Every year, about 3 million people who spend time in a nursing home are susceptible to harm if the facility does not have adequate safety measures in place.
Though incidents of nursing negligence in our Illinois homes and other facilities throughout the U.S. are often due to factors including lack of supervision, medication errors and abuse by staff members, negligence can also occur if nursing homes do not create adequate safety plans that address what to do in the event of a natural disaster.
A study by investigators from the Health and Human Services Department revealed many nursing homes are vulnerable when it comes to disasters like a hurricane or tornado. Not only did investigators find gaps in evacuation planning and transporting necessities to patients during evacuations, but investigators also discovered that facilities had inadequate procedures in place to be able to identify patients during and after evacuations.
In its study, the Health and Human Services Department identified facilities in the U.S. that appeared to be in compliance with federal regulations regarding emergency planning and training procedures. Investigators then tested how well the plans worked by looking at nursing homes that had been threatened or overtaken by wildfires, floods and hurricanes.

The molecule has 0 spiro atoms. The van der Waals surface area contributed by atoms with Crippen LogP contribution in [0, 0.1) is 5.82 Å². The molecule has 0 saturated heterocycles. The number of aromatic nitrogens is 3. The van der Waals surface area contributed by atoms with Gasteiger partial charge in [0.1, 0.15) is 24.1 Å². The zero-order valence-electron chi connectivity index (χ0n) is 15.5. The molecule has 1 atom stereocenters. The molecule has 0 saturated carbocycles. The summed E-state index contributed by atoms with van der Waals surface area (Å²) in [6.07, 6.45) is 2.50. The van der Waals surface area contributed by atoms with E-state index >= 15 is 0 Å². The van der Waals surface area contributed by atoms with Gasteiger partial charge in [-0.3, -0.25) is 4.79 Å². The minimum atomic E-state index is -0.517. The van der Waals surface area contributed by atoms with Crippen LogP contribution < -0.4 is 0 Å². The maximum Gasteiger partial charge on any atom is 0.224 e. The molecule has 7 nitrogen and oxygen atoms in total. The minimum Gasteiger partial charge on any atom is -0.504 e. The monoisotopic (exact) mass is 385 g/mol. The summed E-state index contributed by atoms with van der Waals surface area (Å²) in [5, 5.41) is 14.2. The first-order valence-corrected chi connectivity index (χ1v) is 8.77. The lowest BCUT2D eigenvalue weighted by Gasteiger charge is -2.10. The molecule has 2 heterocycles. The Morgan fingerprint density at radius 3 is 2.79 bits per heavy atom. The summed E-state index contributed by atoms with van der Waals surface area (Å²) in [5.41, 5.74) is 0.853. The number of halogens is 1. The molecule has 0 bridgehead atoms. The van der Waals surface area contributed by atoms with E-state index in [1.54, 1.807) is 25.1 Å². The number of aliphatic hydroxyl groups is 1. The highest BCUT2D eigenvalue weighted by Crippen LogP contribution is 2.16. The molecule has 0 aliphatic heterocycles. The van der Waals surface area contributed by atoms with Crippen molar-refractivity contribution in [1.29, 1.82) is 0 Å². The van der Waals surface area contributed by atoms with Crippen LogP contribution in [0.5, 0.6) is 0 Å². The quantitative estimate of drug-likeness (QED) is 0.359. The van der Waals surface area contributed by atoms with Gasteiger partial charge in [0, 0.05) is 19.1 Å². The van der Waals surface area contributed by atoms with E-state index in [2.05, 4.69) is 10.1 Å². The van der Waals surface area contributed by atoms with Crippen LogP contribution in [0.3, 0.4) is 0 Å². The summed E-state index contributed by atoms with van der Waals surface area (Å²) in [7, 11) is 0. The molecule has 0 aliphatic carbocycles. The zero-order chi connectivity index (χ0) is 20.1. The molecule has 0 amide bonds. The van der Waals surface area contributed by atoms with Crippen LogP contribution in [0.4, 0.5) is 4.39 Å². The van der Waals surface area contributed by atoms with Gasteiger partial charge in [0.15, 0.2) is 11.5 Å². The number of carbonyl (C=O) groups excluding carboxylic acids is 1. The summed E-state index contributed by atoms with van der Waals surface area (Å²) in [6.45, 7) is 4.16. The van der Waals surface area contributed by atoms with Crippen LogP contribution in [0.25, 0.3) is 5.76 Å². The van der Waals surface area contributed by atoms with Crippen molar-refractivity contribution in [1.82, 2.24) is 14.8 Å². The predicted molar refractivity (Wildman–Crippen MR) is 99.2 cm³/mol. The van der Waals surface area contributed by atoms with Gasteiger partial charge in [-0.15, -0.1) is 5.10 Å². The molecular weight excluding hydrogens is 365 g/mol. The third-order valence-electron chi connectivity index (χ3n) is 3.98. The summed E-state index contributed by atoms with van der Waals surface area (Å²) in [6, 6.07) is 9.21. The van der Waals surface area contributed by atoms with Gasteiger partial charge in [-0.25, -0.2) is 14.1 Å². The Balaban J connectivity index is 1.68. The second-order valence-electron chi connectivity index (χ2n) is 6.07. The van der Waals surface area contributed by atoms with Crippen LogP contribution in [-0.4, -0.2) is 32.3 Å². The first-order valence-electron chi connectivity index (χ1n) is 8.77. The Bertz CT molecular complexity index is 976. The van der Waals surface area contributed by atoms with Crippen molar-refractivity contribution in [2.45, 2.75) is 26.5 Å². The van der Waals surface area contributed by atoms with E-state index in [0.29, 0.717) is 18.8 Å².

According to the investigation, none of these nursing homes had met the federal guidelines for making sure that patients had access to drinking water for at least seven days after a disaster. Additionally, none of the facilities that were investigated had adequate procedures in place to ensure that patients would receive enough food if they needed to be evacuated from the facility in the event of a natural disaster. Other findings in the report listed many more gaps in emergency plans amongst our nation’s nursing homes.
Source: USA Today, “Big gaps found in nursing homes’ disaster plans,” Ricardo Alonso-Zaldivar, April 16, 2012
Nursing Home Care